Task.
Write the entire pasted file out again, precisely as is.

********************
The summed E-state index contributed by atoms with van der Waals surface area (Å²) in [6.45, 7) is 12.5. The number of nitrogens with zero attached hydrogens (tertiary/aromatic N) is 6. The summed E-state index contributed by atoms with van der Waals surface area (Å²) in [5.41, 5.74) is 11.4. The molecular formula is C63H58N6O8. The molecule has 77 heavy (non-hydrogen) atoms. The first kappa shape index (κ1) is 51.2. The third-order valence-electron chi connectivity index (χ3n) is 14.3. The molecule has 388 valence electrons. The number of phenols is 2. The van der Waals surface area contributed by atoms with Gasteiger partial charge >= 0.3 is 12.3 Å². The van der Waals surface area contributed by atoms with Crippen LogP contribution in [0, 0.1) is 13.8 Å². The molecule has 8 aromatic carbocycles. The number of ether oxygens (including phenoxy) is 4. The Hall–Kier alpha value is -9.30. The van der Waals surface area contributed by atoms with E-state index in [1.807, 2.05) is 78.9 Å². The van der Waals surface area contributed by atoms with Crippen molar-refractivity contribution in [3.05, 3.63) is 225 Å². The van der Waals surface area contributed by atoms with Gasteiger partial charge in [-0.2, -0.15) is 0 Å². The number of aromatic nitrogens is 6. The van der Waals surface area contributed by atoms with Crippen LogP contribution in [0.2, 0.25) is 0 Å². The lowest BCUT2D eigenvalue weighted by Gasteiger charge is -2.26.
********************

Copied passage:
The summed E-state index contributed by atoms with van der Waals surface area (Å²) in [6.45, 7) is 12.5. The number of nitrogens with zero attached hydrogens (tertiary/aromatic N) is 6. The summed E-state index contributed by atoms with van der Waals surface area (Å²) in [5.41, 5.74) is 11.4. The molecular formula is C63H58N6O8. The molecule has 77 heavy (non-hydrogen) atoms. The first kappa shape index (κ1) is 51.2. The third-order valence-electron chi connectivity index (χ3n) is 14.3. The molecule has 388 valence electrons. The number of phenols is 2. The van der Waals surface area contributed by atoms with Gasteiger partial charge >= 0.3 is 12.3 Å². The van der Waals surface area contributed by atoms with Crippen LogP contribution in [0, 0.1) is 13.8 Å². The molecule has 8 aromatic carbocycles. The number of ether oxygens (including phenoxy) is 4. The Hall–Kier alpha value is -9.30. The van der Waals surface area contributed by atoms with E-state index in [1.807, 2.05) is 78.9 Å². The van der Waals surface area contributed by atoms with Crippen molar-refractivity contribution in [3.05, 3.63) is 225 Å². The van der Waals surface area contributed by atoms with Gasteiger partial charge in [-0.2, -0.15) is 0 Å². The number of aromatic nitrogens is 6. The van der Waals surface area contributed by atoms with Crippen LogP contribution in [0.2, 0.25) is 0 Å². The lowest BCUT2D eigenvalue weighted by Gasteiger charge is -2.26.